Inside Princeton’s closet of stripes, patterns, and plaids

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Bob Rodgers ’56 has been working to add jackets to the Princetoniana Committee’s collection. (Brett Tomlinson/PAW)

In a Princeton warehouse just across Route 1, behind a doorway marked “Do Not Enter,” a trove of Reunions garb compresses a full P-rade of colors into two neatly arranged coat racks. Stripes, plaids, patterns, and logos represent classes that span more than a century, from 1904’s Reunions blazer to 2010’s beer jacket. It is the archival equivalent of that closet space alumni reserve for their favorite orange-and-black gear.

 
The collection, managed by Bob Rodgers ’56 and the Alumni Council’s Princetoniana Committee, includes blazers and jackets from nearly 50 classes and the Association of Princeton Graduate Alumni. The committee also draws on the personal collection of Kirk Unruh ’70, the University’s recording secretary, to produce an annual exhibit of Reunions costumes in display cases on the 100 level of Frist Campus Center.
 
This year, John Wriedt ’85, a local architect and Princetoniana fan, is designing the Reunions exhibit. He plans to spotlight some of the collection’s beer jackets, from the days when designs were stenciled on the backs of plain white denim coats. The designs are quite clever, Wriedt says, but “the stories behind the stencil are often very interesting as well.”
 

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The Class of 1941 jacket stencil, for example, provides a time capsule from that turbulent graduation year. In the logo, a tiger wears a battle helmet and carries a club, ready to go off to war. He sits on a globe that, on closer examination, is actually a cartoon bomb, ready to explode. Embedded in the globe’s land masses and the class numerals are the familiar profiles of two of the year’s most prominent figures, Franklin Delano Roosevelt and Adolf Hitler.

 
Rodgers says that the jacket project, like many efforts to preserve Princeton traditions, has a link to the late Fred Fox ’39, the venerable keeper of Princetoniana and longtime University administrator. Fox’s care for all things Princeton inspired a classmate, Hugh “Bud” Wynne ’39 *40, to start his own collection of jackets. When Wynne died in 2007, his widow, Irene, offered them to the Princetoniana Committee.
 
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Classes represented in the collection include, clockwise from top left, 1939, 1981, 1904, and 1956. (Brett Tomlinson/PAW)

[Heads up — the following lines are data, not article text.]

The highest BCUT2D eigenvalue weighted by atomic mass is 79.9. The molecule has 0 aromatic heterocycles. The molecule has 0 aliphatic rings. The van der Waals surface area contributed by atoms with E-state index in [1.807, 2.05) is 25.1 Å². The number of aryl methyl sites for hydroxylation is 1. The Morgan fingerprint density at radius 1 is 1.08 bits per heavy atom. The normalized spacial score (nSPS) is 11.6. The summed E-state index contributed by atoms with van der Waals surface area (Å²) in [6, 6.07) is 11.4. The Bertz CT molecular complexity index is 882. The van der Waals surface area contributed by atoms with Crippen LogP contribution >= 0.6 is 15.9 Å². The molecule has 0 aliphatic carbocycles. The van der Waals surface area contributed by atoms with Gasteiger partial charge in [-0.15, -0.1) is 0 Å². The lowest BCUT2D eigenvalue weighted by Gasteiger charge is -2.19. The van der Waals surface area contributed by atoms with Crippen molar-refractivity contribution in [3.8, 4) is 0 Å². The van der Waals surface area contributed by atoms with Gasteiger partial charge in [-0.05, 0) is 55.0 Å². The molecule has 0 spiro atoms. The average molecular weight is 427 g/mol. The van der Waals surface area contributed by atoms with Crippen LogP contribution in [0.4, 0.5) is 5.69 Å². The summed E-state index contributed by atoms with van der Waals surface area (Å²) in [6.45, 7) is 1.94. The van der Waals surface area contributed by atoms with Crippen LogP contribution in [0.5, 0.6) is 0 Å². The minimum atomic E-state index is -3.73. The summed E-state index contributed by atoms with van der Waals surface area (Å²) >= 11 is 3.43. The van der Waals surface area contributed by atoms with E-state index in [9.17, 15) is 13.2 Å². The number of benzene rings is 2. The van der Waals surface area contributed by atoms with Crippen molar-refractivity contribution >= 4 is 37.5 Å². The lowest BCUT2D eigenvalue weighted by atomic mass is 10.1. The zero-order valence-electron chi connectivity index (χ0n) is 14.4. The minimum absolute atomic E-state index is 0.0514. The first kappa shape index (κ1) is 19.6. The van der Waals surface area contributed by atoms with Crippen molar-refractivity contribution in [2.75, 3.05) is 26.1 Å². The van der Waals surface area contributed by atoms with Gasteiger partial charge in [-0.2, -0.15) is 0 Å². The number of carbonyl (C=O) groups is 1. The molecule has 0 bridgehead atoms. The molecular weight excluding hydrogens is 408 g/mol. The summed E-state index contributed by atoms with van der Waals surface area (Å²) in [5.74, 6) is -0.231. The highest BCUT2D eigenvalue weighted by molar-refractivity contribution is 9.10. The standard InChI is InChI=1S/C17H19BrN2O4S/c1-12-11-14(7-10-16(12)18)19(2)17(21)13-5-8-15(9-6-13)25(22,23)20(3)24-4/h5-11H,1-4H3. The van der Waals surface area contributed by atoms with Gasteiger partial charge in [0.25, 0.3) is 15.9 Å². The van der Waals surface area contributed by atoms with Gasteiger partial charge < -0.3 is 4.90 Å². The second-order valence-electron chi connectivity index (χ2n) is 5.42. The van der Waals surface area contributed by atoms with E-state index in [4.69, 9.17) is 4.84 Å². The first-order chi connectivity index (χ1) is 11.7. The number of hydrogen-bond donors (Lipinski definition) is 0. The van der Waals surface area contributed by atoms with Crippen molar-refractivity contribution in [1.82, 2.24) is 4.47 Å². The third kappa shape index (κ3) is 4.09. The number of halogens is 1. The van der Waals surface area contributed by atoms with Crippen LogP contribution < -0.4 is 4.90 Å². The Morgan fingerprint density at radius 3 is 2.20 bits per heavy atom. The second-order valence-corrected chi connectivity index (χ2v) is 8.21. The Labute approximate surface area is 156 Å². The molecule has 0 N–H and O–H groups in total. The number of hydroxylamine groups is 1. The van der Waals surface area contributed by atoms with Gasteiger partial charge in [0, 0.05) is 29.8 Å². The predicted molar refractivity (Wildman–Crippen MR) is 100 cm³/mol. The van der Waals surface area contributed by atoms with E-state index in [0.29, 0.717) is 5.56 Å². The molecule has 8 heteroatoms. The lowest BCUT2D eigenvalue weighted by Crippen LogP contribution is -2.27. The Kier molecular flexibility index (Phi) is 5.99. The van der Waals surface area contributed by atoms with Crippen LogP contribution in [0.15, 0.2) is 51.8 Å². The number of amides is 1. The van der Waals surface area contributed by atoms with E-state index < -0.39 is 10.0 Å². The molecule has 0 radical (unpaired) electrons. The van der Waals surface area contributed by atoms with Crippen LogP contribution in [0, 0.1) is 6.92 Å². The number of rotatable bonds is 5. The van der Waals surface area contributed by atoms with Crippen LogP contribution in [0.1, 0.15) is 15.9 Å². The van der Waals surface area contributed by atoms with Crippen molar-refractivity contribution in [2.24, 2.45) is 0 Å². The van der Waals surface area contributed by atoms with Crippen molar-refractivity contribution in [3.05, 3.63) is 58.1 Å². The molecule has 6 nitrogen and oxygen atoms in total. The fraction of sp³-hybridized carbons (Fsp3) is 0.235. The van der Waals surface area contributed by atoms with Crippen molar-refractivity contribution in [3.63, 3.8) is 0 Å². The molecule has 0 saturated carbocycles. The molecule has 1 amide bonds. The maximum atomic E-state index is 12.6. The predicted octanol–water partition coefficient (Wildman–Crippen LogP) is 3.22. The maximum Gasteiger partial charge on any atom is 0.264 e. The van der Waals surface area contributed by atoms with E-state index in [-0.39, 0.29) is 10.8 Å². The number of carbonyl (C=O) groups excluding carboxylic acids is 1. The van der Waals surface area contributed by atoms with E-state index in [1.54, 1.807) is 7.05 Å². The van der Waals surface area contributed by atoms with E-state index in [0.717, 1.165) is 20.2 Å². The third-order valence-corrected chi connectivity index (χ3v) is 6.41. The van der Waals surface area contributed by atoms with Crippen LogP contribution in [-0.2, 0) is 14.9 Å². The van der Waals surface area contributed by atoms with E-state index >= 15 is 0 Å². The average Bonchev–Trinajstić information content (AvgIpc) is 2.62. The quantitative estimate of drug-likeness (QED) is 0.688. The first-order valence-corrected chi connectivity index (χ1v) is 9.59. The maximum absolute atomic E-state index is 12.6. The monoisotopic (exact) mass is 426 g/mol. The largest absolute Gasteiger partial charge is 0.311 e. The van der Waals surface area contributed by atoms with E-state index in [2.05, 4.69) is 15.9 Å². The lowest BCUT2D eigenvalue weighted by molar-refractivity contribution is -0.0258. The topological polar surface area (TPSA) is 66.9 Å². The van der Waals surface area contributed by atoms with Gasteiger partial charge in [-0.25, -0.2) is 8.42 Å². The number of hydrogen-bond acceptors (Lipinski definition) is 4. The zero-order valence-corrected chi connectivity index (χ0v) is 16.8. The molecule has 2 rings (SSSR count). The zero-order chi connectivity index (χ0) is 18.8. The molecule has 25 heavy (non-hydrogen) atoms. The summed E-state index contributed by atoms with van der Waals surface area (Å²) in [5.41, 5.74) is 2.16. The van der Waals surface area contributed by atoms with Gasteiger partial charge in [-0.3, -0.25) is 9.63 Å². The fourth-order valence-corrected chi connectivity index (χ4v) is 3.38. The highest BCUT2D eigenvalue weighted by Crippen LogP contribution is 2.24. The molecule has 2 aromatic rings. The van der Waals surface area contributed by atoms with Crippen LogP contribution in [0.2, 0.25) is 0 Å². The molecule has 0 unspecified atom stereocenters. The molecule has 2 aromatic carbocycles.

Since then, the collection gradually has grown with donations from classes and individuals. In addition to blazers, beer jackets, and the occasional class sweater, the collection contains scraps of costume fabric leftover from a quilt fashioned by Sally Patton, wife of Henry Patton ’35, in the mid-1980s. (The quilt is on permanent display at Frist.)

 
The Mudd Manuscript Library did not have the space to store Reunions clothing, so Rodgers and his colleagues went looking for alternatives and found a spot in the University Building Services warehouse, the same place where class banners are housed in the months between P-rades. Patricia Potts and Rich Wilder, who manage the facility, were happy to accommodate the collection, Rodgers said.
 
This year, Rodgers has been “proactively filling the gaps” in the committee’s holdings, reaching out to class secretaries and presidents of classes from the 1920s through 1950, and he has received a “very upbeat response.”
 
There are a few reasons to collect the Reunions wear, Rodgers said. In addition to simply preserving pieces of the University’s history, the collection of old designs can provide ideas for future classes. The vertical stripes of the Class of 1933, for instance, were later duplicated by the Class of 1958 and the Class of 1983. While the Princetoniana Committee can’t take credit for that, Rodgers said, it would like to help others who might be inspired by seeing what past reuners wore.

3 thoughts on “Inside Princeton’s closet of stripes, patterns, and plaids

  1. Doug Rubin '81

    And now, way too soon, we say goodbye to Bob Rodgers ’56 h’81 as well. While his modified Cincinnati Bengal jacket that we wore to football and hockey games didn’t qualify as “official” Princeton garb, Bob’s spirit and love for Princeton and its community ran deep.
    .
    He is already being missed.

  2. Catherine Patrick Sullivan

    Thank you, PAW staff, for posting this. Charles will be dearly missed by our class, and our thoughts and best wishes are with his family at this difficult time. CPS/Class of ’85 Secretary

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